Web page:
U.S., India Leaders to Discuss Implementing Atomic Deal

When U.S. and Indian leaders meet on Friday they likely will discuss a bilateral civilian-atomic cooperation agreement that was signed in 2008 but has not been implemented because of a clash over financial culpability following a nuclear accident, Time magazine reported.

Friday's White House meeting will be the third summit between President Obama and Indian Prime Minister Manmohan Singh. The two men also are expected to talk about trade matters and deepening their nations' defense ties.

When it first was inked in 2008, the U.S.-India nuclear-trade deal was seen as a game-changer. Supporters of the agreement said it would help bring the two democratic nations closer together and allow U.S. nuclear power companies to do business in a rapidly expanding energy market. Opponents, however, argued the accord would destabilize the atomic balance with Pakistan and send a negative message to the world as India developed nuclear weapons outside the Nuclear Nonproliferation Treaty.

Yet for all of the hope and worry surrounding the five-year-old deal, there has been little to show for it outside of an initial contract with the U.S. firm Westinghouse Electric that the Indian cabinet authorized on Wednesday, Reuters reported. U.S. atomic companies fear selling their technology to India out of concern they would be held liable under the country's domestic regulations should there be a nuclear accident involving their products.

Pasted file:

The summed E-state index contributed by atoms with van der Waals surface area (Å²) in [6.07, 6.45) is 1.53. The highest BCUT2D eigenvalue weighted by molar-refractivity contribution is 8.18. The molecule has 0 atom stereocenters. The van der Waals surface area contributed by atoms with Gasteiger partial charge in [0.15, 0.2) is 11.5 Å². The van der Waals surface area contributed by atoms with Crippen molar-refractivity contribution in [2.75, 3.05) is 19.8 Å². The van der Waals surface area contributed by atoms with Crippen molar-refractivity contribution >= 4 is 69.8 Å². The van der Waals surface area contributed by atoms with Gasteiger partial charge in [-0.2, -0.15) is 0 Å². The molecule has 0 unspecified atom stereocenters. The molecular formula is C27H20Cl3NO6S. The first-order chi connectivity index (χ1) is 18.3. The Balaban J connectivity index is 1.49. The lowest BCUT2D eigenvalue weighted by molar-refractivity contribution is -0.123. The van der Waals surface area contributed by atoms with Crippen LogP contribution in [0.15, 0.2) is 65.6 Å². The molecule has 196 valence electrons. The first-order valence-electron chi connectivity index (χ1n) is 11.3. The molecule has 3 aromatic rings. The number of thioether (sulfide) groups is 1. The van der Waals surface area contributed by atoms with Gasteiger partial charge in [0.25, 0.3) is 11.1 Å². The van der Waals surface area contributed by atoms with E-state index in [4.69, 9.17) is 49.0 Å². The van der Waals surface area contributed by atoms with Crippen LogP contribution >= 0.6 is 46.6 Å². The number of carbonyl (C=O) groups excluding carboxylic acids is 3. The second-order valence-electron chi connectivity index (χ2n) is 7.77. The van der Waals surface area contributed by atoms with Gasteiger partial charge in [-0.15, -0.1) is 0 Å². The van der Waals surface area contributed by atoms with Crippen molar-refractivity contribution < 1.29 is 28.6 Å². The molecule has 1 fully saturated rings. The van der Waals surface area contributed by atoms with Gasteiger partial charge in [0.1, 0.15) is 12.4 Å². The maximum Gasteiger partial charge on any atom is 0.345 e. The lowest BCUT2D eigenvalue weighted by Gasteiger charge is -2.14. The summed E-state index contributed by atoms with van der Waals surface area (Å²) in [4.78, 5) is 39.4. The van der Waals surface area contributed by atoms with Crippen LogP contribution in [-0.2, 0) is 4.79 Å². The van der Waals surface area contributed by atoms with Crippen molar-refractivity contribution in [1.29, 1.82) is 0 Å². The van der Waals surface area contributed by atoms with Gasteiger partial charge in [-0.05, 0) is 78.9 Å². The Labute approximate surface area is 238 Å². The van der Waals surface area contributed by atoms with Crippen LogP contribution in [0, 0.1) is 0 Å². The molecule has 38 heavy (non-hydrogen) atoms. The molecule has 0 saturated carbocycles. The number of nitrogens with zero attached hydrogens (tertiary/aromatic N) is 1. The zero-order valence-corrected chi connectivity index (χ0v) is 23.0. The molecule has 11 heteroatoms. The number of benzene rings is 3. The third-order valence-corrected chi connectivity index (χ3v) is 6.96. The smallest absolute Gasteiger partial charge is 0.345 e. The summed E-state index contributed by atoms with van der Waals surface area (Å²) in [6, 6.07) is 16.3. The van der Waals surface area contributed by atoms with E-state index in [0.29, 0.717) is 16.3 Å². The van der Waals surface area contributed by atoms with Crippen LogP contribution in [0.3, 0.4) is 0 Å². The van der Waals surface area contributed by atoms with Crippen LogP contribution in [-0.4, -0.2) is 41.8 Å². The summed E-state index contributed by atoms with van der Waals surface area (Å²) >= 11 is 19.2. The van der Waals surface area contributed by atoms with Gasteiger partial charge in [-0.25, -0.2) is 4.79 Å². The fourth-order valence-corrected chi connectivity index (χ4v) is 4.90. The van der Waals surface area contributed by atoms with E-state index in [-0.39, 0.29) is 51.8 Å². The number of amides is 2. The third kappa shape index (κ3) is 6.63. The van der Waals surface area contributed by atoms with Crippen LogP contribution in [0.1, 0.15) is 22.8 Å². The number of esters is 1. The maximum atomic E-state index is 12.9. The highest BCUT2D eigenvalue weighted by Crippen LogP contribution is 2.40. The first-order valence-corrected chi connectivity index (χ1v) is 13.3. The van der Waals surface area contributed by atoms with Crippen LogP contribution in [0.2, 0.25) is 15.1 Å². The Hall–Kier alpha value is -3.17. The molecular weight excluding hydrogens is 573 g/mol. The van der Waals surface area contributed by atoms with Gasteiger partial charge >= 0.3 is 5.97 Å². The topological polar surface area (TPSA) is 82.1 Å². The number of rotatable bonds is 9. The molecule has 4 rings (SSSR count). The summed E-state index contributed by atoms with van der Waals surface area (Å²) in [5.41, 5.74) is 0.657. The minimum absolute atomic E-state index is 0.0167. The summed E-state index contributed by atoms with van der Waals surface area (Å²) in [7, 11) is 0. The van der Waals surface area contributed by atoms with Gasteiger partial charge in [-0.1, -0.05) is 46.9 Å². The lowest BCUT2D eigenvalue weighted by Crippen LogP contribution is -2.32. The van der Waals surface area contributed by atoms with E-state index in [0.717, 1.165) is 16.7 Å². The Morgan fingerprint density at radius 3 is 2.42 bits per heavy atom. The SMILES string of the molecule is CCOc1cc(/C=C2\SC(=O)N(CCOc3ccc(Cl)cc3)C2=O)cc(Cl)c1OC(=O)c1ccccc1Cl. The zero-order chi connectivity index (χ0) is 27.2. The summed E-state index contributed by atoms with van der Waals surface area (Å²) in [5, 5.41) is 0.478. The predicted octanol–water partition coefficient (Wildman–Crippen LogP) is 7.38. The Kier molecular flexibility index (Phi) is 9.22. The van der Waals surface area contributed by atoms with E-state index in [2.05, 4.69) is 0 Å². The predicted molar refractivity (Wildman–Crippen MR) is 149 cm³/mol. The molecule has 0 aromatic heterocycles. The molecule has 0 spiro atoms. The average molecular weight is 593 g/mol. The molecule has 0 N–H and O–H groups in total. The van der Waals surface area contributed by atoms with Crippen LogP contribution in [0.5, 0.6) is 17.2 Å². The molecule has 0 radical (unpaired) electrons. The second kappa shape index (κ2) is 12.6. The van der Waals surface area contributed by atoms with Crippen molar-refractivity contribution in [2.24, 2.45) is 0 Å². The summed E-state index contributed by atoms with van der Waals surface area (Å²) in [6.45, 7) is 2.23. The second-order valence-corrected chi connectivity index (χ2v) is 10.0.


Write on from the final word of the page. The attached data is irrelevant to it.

During Singh's visit to the United States, he likely will confer with Pakistani Prime Minister Nawaz Sharif on the margins of the U.N. General Assembly in New York, Reuters separately reported. Observers predict the two leaders will discuss recent deadly skirmishes that have occurred along the two nations' Himalayan border.

September 25, 2013
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When U.S. and Indian leaders meet on Friday they likely will discuss a bilateral civilian-atomic cooperation agreement that was signed in 2008 but has not been implemented because of a clash over financial culpability following a nuclear accident, Time magazine reported.